Tuesday, July 18, 2006

What Price Ambition?

India's response to repeated terror attacks has been sickeningly predictable.

Official outrage and vows of vengeance are followed by a quick moving on. The most that we appear capable of is a temporary drama-queen delay of our so-called "peace" process with Pakistan.

This is largely because India has global aspirations which compel it to act "responsibly", no matter the cost to our people.

The paradox of this posture is that we end up pleading with the world to recognize our new-found "power" even as terrorists castrate what little remains of our tattered mojo.

This is, therefore, not about whether India should or not talk to Pakistan (it doesn't really matter, does it?) -- rather, this is about India's structural misunderstanding of the nature of power in our world.

Whereas great powers use muscle to assert their influence, India seems to be intent on acquiring its geo-political weight through permission and charity of others.

As long as this remains the view of our political elite -- across the ideological spectrum, it needs to be emphasized -- Indians will continue dying while our elite express unfelt regret then continue chasing their mirage of faux-power.

To this retired blogger, it's clear that sensible Indians will now quit celebrating meaningless adulations in the world media, quit talking about great power status, quit our obscene and unearned swagger, and quit talking big while carrying a really small stick.

Instead, we need to get back to hard work, back to our democratic revolution for throwing overboard this pussilanimous elite-- we need to get back to reversing, in Gore Vidal's words, the overturning of our real history by their made-up myths.

This is what we owe the dead of Mumbai and Delhi and Akshardham and Ayodhya and Kaluchak and Kargil and Kashmir as also Godhara followed by its viciously evil whirlwind.

Let's begin by acknowledging how extremely weak our state is presently and how unbelievably far we have yet to go. There is surely no shame in beginning with the truth about ourselves.

As Faiz wrote, Aaiye haath uthaein hum bhi.

Tuesday, July 04, 2006

Lonely in Louvre

Odd post this.

This lapsed blogger finally found himself in Paris this past weekend where he stole precious time for Louvre and Versailles between heavy swatches of work.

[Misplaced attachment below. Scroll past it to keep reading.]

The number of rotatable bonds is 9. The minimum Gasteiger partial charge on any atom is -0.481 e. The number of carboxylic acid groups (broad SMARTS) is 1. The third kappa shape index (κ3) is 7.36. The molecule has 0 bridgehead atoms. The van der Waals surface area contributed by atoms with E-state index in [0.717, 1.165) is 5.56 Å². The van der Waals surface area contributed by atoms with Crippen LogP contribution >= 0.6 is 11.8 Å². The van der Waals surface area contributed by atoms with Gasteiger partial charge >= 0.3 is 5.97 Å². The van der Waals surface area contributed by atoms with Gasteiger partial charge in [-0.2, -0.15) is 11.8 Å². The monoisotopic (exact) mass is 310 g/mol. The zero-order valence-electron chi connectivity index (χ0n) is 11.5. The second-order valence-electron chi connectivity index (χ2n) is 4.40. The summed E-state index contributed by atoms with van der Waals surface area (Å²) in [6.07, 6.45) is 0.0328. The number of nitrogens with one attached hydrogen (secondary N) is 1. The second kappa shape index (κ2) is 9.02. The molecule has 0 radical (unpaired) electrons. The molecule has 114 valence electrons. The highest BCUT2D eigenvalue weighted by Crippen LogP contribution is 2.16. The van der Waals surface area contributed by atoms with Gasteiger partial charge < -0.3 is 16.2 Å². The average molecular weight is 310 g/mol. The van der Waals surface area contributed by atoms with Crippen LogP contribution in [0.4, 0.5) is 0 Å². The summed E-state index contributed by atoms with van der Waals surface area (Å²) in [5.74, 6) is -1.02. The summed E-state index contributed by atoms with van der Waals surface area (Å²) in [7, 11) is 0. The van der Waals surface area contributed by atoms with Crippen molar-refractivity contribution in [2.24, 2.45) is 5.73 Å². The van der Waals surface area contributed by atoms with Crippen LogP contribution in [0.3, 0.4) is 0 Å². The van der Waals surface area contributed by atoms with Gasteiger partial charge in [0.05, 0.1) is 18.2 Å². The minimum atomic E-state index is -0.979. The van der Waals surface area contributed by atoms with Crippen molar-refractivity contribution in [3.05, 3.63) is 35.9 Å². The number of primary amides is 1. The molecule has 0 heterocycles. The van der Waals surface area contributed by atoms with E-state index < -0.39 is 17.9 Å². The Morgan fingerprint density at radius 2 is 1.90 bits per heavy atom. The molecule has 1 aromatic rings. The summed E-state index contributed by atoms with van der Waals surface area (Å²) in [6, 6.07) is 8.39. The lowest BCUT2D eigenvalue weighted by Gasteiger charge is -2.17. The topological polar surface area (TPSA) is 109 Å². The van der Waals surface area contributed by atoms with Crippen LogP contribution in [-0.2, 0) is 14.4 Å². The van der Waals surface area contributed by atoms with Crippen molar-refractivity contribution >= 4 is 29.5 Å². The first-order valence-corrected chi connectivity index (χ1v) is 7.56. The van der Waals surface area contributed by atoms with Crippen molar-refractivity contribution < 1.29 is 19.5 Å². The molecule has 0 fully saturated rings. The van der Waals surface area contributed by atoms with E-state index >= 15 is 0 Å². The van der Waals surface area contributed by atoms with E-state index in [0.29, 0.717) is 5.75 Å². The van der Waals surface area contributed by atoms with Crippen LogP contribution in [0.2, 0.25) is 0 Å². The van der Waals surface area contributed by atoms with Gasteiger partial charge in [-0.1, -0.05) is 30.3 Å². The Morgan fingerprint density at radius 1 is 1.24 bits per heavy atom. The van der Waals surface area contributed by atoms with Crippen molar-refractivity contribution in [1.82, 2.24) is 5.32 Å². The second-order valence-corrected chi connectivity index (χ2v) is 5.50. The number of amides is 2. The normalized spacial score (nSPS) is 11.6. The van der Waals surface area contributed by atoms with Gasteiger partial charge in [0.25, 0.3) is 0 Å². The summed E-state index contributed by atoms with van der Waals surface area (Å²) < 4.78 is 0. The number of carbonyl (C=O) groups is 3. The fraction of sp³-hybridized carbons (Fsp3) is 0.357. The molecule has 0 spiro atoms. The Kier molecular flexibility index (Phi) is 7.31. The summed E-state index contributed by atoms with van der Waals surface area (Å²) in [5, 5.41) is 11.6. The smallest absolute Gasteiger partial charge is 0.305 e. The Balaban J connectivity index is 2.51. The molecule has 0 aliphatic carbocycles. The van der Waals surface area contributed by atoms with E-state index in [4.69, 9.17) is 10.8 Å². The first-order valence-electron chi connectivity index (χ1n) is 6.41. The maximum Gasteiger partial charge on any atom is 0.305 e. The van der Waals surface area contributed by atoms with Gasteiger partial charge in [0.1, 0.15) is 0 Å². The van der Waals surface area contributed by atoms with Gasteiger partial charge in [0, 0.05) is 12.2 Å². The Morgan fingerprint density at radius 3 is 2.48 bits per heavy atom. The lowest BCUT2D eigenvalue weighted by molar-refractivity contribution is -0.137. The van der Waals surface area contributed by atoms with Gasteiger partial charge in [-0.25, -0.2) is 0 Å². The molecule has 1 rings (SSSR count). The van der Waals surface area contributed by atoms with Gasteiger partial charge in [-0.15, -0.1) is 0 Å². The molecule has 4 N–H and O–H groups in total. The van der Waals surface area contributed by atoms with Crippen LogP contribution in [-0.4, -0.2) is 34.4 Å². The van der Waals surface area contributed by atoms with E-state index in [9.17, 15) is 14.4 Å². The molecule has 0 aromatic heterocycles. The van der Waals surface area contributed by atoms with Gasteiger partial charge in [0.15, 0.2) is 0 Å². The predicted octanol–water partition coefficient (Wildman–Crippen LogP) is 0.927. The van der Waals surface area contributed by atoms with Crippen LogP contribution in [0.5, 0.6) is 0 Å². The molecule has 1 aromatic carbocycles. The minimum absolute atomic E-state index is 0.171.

At Louvre, three icons were on the wish list.

Of course, the Mona Lisa -- much too small and locked up with too many people all around her.

Then, the magnificent Venus de Milo. Just like one had imagined having seen a cheap replica way back in the innocence of childhood.

But most important, the law codes of Hammurabi. Few people around, fewer still understanding its colossal significance. There it stands, lonely in Louvre, like a rock.

Have concluded the ancient is far more interesting than the medieval. This is a change of heart -- had not felt the same awe of the distant forbearers while in Egypt many years ago. This rethink must be, what Eliot called, one of the gifts reserved for age.

Mona Lisa and Taj Mahal feel ridiculously pretentious now -- come look at me, how clever I am, how gifted, how very metrosexual! In contrast, those who chiseled out the law codes in Akkad or moved the Earth to shape the Great Pyramids and the Great Wall, or those who invented Zero were surely the real men among men.

Then, Versailles -- where Marie Antoinette lived at the end of one metrosexual age and the beginning of another. Impressive in a profoundly gaudy sense -- no wonder the nouveau riche are drawn to it as a venue for their children's weddings!

The best part of being in Paris was watching the local Portuguese celebrate their team's world cup victory over England. Seemed like the entire nation of Portugal had congregated at the Arc de Triomphe. Then France won -- Champs Elysees overflowed with emotion and libation. Fascinating stuff.

Odd post this. From a lapsed blogger and political junkie. Now, returning to hibernation.